Hardliner Naftali Bennett, the education minister, called for kite-fliers to be shot like any other armed attacker.
This drew a sharp response from Construction and Housing Minister Yoav Galant, a centrist. “Inexperience in using force leads to a power trip,” he told Israeli journalists. “It would be a serious mistake to fire at an 8-year-old child, especially intentionally.”
On Twitter, Bennett came close to accusing Galant, a retired general who once commanded Israel’s Southern Command, which borders Gaza, of siding with the enemy. “The shooting terrorists are not 8 years old. That’s false propaganda being spread by our enemies. You should shoot anyone who fires at your family and your people and dispatched incendiary and explosive balloons. It’s so clear that I can’t believe I have to explain it. Restraint leads to escalation.”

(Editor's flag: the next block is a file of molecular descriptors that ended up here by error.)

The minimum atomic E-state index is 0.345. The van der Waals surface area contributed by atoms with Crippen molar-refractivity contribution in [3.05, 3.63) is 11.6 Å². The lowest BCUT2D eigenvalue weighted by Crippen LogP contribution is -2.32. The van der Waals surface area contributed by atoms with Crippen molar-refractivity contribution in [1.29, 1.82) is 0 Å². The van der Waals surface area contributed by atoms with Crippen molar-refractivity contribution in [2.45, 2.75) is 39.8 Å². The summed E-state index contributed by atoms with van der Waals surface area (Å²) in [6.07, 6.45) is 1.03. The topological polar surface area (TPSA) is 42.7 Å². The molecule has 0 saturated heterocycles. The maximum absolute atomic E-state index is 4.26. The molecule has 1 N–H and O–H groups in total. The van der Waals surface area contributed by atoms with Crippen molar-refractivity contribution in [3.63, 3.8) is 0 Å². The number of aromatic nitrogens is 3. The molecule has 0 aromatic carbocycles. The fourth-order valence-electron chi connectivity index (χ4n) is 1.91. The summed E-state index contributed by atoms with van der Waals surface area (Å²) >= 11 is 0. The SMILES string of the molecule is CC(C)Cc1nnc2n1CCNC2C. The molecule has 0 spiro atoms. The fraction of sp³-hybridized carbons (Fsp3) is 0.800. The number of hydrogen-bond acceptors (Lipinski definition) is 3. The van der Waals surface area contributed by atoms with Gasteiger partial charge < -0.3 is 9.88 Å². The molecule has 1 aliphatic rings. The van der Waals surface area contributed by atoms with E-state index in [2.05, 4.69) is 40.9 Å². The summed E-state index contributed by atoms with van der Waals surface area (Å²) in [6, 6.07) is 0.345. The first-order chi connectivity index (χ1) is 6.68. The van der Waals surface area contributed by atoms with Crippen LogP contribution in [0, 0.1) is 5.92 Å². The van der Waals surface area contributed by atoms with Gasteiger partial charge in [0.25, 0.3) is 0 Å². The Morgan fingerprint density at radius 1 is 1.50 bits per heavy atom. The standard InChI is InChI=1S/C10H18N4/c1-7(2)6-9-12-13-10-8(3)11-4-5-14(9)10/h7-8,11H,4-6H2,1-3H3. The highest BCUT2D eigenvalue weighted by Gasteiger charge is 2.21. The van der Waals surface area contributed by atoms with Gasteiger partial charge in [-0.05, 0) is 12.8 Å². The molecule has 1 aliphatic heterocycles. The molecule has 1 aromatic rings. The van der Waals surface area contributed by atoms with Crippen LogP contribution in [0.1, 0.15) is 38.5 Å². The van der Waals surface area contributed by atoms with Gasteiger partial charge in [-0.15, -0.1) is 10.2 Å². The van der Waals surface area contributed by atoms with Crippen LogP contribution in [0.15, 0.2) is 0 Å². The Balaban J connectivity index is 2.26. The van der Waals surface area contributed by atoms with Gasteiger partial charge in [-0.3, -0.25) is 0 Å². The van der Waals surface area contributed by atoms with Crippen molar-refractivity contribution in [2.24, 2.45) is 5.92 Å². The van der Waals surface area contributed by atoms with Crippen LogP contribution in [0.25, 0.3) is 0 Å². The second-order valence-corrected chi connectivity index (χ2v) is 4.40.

There is no end in sight to the intensification of violence. On Wednesday, following Israel’s second strike near a kite production line, Hamas issued a statement saying, “We are not interested in starting a war but Israel is mistaken if it thinks we won’t respond to its bombings.”
In a later statement, a group of Palestinian resistance factions in Gaza, including Hamas, said it planned to respond to “shelling with shelling” and “will not allow the enemy to impose its aggressive reckonings on our people.”
Tarnopolsky is a special correspondent. Hana Salah, a special correspondent, contributed from Gaza City.
8:40 a.m.: This article was updated with additional details on the attacks and comments from Israeli and Palestinian officials.
This article was originally published at 1:10 a.m.